Can we defer CT imaging for intoxicated patients presenting with possible brain injury?

This study suggests that deferring CT imaging while monitoring improving clinical status in alcohol-intoxicated patients with AMS and possible ICH is a safe ED practice. This practice follows the individual emergency physician’s comfort in waiting and will vary from one physician to another.

http://www.sciencedirect.com/science/article/pii/S0735675716306805

 

Download (PDF, 172KB)

 

 


Acute Heart Failure has a higher mortality than acute NSTEMI

Cardiac markers are routinely used to exclude NSTEMI in patient presenting with chest pain. However the diagnosis of acute heart failure (AHF) is mainly clinical, including CXR, ECG, PoCUS.

Ultrasound B Lines and Heart Failure

 

There is good evidence that BNP can be helpful in ruling out AHF – BMJ 2015;350:h910

Recommended Link – Emergency Medicine Cardiac Research and Education Group

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Emergency Treatment of Acute Congestive Heart Failure

Most recent recommendations from Canadian Cardiovascular Society (2012)

  • 1 – We recommend supplemental oxygen be considered for patients who are hypoxemic; titrated to an oxygen saturation > 90% (Strong Recommendation, Moderate-Quality Evidence).

Values and preferences. This recommendation places relatively higher value on the physiologic studies demonstrating potential harm with the use of excess oxygen in normoxic patients and less value on long-term clinical usage of supplemental oxygen without supportive data.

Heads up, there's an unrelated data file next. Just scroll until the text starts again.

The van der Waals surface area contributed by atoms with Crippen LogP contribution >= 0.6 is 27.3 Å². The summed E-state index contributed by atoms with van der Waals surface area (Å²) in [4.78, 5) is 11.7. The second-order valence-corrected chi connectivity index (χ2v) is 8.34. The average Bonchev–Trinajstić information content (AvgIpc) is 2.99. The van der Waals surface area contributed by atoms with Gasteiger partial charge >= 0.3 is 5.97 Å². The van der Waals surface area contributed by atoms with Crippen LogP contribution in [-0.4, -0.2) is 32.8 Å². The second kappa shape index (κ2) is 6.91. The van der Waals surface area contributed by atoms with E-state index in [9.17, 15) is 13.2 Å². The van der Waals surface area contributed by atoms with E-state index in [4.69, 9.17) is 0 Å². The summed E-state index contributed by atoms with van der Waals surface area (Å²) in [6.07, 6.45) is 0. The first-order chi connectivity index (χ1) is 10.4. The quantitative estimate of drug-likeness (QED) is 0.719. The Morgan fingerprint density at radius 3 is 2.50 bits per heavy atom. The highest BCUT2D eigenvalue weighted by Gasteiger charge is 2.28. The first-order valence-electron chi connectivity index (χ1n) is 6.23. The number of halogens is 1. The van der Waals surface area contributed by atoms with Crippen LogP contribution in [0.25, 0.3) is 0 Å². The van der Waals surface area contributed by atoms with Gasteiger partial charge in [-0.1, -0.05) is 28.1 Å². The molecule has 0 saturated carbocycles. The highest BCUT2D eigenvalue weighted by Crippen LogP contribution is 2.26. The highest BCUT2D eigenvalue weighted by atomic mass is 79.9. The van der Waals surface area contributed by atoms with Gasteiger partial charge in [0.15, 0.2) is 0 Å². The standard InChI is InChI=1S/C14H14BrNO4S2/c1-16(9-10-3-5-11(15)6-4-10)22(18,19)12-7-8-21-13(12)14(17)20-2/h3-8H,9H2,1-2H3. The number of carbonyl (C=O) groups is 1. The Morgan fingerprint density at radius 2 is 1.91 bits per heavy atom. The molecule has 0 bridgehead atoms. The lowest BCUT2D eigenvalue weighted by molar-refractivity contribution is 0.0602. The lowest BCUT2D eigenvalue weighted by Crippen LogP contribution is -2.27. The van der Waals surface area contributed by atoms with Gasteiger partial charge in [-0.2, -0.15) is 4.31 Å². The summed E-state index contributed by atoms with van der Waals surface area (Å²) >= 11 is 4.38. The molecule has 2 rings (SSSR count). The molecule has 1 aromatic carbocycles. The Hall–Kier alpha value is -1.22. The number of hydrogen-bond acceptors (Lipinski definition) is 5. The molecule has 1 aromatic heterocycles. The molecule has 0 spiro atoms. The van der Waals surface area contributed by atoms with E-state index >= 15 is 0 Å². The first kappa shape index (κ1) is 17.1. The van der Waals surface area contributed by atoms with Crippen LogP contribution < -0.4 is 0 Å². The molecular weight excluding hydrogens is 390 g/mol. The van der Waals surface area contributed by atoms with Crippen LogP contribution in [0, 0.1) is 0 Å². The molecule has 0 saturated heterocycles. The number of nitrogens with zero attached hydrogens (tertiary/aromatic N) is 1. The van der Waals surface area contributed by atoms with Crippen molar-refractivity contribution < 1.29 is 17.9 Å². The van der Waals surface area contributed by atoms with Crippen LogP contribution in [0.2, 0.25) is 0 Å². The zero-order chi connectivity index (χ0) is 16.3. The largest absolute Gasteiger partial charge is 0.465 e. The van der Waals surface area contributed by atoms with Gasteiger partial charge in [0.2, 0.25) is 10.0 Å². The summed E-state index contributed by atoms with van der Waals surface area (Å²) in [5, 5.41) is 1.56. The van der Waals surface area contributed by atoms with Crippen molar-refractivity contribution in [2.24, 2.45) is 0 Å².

• 2 – We recommend CPAP or BIPAP not be used routinely (Strong Recommendation, Moderate-Quality Evidence).

Values and preferences. This recommendation places high weight on RCT data with a demonstrated lack of efficacy and with safety concerns in routine use. Treatment with BIPAP/CPAP might be appropriate for patients with persistent hypoxia and pulmonary edema.

  • 3 – We recommend intravenous diuretics be given as first-line therapy for patients with congestion (Strong Recommendation, Moderate-Quality Evidence).
  • 4 – We recommend for patients requiring intravenous diuretic therapy, furosemide may be dosed intermittently (eg, twice daily) or as a continuous infusion (Strong Recommendation, Moderate-Quality Evidence).
  • 5 – We recommend the following intravenous vasodilators, titrated to systolic BP (SBP) > 100 mm Hg, for relief of dyspnea in hemodynamically stable patients (SBP > 100 mm Hg):
    • i

      Nitroglycerin (Strong Recommendation, Moderate-Quality Evidence);

    • ii